Tag Archives: mount pleasant

What is PLAY?

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Play is what the child does.

It is an important part of the development of learning.

Toddler Play

“Real” play is the process by which a child interacts in his or her environment in such a way that it is SPONTANEOUS and FREE.

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Play is inner-directed and non-goal orientated.

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Play should never be corrected.  It is a child’s choice that is respected and should not be interrupted without an apology.

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Play provides a natural outlet for a child’s curiosity, anxiety, and social experiences.  Play services a need for a child’s mastery.  It is the opportunity by which a child works out his or her life’s “struggles” and learns how to fit into society.

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In play, there is no contest.

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No right or wrong.


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No win or lose.

RIE BabyPlay exists for play’s sake.

Written by Beverly A. Kovach,MN

Author of BEING WITH BABIES

Sharing- the RIE way

Knowing if, when and how to intercede is the dance of the Educarer. Here, two Early Toddlers demonstrate that when it comes to conflict, an adult isn’t always needed for resolution.

“When we make a child share, it is not sharing. This is a difficult concept for most of us, and yet I have found that when I have given the children a choice to share or not to share , with no repercussions, their inner-directed responses tend to be far more generous and giving.”

-Magda Gerber, DEAR PARENT: Caring for Infants with Respect, p.131

Living It – The Tipi

 

All across the United States children of all ages have begun a study of North America history and culture.  Heralded by Columbus Day and threading through until at least Thanksgiving Day, Americans delve into various interpretations on what transpired when one culture, the Europeans, collided with another, the Indigenous Peoples of North America.

At our current juncture in American history, it can be difficult to imagine life in the Americas only a few hundred years ago upon the meeting of the first Pilgrims and Indians.  However, every person residing in the United States be it Manhattan, the Badlands, San Francisco or right here in Charleston, South Carolina are within walking distance to historical sites where the two cultures met, exchanged ideas, collaborated, or came in conflict- its understanding essential in defining  modern interpretation of what it means to be American.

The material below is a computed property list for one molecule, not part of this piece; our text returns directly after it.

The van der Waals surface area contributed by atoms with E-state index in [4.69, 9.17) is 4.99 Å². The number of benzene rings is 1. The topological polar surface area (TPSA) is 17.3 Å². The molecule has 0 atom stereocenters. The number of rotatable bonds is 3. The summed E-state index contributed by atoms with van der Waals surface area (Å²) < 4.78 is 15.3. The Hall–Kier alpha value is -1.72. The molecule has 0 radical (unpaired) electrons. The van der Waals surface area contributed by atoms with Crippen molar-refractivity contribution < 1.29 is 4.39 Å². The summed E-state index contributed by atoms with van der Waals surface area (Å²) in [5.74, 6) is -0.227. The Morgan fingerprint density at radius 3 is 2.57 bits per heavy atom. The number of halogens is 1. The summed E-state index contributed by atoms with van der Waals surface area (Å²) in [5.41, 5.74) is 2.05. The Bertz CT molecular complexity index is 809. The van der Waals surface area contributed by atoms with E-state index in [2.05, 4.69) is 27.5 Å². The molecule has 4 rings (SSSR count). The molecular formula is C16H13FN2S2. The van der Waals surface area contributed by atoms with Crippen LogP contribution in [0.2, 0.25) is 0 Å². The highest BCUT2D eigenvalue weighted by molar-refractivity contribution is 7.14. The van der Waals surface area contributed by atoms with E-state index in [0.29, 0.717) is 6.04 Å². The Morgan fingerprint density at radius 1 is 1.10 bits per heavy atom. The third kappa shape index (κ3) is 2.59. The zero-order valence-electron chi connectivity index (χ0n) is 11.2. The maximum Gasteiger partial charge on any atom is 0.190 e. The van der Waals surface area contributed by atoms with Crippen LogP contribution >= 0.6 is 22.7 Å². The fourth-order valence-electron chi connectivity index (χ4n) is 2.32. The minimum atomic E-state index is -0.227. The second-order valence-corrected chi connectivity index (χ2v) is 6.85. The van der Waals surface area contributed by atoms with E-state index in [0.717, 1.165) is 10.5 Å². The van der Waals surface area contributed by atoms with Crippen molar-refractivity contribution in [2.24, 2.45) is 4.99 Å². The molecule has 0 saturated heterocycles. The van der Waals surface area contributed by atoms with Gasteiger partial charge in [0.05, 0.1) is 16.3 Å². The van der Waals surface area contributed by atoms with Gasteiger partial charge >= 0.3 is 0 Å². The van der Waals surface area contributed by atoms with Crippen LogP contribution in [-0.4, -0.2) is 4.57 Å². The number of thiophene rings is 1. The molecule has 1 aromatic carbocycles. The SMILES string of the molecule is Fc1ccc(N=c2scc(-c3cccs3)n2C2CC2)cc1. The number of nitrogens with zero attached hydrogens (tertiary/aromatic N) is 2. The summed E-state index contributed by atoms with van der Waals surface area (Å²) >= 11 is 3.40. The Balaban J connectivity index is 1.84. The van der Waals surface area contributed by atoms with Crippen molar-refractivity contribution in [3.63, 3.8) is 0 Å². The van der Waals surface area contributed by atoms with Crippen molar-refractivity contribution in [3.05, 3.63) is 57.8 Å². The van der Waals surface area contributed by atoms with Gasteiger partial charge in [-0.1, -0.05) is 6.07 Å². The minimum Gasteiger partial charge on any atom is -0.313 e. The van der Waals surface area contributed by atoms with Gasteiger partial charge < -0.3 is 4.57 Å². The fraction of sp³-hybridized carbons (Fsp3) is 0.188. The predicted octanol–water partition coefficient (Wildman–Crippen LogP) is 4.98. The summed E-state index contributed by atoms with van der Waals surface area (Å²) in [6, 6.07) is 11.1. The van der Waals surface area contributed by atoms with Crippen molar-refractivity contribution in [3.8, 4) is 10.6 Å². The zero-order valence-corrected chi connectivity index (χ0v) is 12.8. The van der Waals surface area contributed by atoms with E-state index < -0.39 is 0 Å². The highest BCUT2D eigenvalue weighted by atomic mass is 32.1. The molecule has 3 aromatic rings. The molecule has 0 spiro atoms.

The primary years during which time a person is in her ABSORBENT PERIOD provides a unique opportunity to instill a concrete, sensorially rich memory upon which future history may unfold in the mind.  For this, we have found the TIPI to be essential.

This fall will mark our second year of living it with a life size replica of Sioux Tipi of the American Plains.  No dwelling in all the world stirs the imagination like the tipi of the Plains Indians.

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As we soak in the magnitude and beauty of our Tipi which now marks the entrance of our school garden, we  prepare our winter grounds.  As a place marked for silent reflection and meditation, the elders work quietly side-by-side preparing the environment to welcome the other members of our community in the coming months.  Our memories fill with what must have been similar practical and sensorial experiences of Indian children preparing their homes a few centuries ago.

References:

the Indian Tipi: Its History, Construction, and Use, Reginald & Gladys Laubin

The Wisdom of the Native Americans, Compiled and Edited by Kent Nerburn

If You Lived with the Sioux Indians, Ann McGovern

Native Americans: Plains Indians, Mir Tamin Ansary

Sweating the Small Stuff – Things Heat Up in the Infant Room

It’s funny how The More Things Change – The More Things Stay the Same. Each Spring over the past 10+ years or so, we’ve come to anticipate the season bringing temperamental conditions in the form of runny noses, growth spurts, limit testing- even the weather may fluctuate from one extreme to the other.

If you’ve been around a few years, you learn to stay just slightly ahead of the tide. You’ll find our faculty meetings packed with reminders for health and sanitation best practices, if/when/how to apply bug spray or sunscreen, and curriculum enhancements to address growing needs. We’ve even come up with a plan on how to set the thermostat, when to open or close windows, and a communications protocol so that the entire school is able to respond to the center’s HVAC needs during days which begin in the upper 50s (10 C) and end in the mid 80s (27 C).

And each year we know where to go when making that call – the Infant Room.